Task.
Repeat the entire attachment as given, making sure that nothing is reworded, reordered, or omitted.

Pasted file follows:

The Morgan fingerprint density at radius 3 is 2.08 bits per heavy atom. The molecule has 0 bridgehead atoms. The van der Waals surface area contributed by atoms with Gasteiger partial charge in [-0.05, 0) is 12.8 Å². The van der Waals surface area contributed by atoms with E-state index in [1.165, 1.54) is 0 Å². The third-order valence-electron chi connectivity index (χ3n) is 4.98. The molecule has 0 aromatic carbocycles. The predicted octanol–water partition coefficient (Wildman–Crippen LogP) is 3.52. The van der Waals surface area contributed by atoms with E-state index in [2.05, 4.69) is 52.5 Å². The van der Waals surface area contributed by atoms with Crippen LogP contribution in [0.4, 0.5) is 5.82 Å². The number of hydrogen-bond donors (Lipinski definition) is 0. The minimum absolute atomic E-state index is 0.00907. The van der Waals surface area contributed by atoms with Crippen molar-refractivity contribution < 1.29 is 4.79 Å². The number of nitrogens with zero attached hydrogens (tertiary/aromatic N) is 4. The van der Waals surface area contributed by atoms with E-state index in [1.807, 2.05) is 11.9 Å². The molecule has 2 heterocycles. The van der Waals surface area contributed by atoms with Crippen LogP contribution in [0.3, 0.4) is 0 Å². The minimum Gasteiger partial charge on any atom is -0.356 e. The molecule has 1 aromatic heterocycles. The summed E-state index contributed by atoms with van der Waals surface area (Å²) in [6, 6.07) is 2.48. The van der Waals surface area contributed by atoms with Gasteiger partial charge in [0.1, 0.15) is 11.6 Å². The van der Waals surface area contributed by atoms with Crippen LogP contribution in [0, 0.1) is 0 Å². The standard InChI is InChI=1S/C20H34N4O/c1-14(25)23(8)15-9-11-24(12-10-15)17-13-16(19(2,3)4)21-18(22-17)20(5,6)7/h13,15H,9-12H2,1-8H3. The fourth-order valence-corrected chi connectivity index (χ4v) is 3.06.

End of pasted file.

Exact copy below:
The Morgan fingerprint density at radius 3 is 2.08 bits per heavy atom. The molecule has 0 bridgehead atoms. The van der Waals surface area contributed by atoms with Gasteiger partial charge in [-0.05, 0) is 12.8 Å². The van der Waals surface area contributed by atoms with E-state index in [1.165, 1.54) is 0 Å². The third-order valence-electron chi connectivity index (χ3n) is 4.98. The molecule has 0 aromatic carbocycles. The predicted octanol–water partition coefficient (Wildman–Crippen LogP) is 3.52. The van der Waals surface area contributed by atoms with E-state index in [2.05, 4.69) is 52.5 Å². The van der Waals surface area contributed by atoms with Crippen LogP contribution in [0.4, 0.5) is 5.82 Å². The number of hydrogen-bond donors (Lipinski definition) is 0. The minimum absolute atomic E-state index is 0.00907. The van der Waals surface area contributed by atoms with Crippen molar-refractivity contribution < 1.29 is 4.79 Å². The number of nitrogens with zero attached hydrogens (tertiary/aromatic N) is 4. The van der Waals surface area contributed by atoms with E-state index in [1.807, 2.05) is 11.9 Å². The molecule has 2 heterocycles. The van der Waals surface area contributed by atoms with Crippen LogP contribution in [0.3, 0.4) is 0 Å². The minimum Gasteiger partial charge on any atom is -0.356 e. The molecule has 1 aromatic heterocycles. The summed E-state index contributed by atoms with van der Waals surface area (Å²) in [6, 6.07) is 2.48. The van der Waals surface area contributed by atoms with Gasteiger partial charge in [0.1, 0.15) is 11.6 Å². The van der Waals surface area contributed by atoms with Crippen LogP contribution in [0, 0.1) is 0 Å². The standard InChI is InChI=1S/C20H34N4O/c1-14(25)23(8)15-9-11-24(12-10-15)17-13-16(19(2,3)4)21-18(22-17)20(5,6)7/h13,15H,9-12H2,1-8H3. The fourth-order valence-corrected chi connectivity index (χ4v) is 3.06.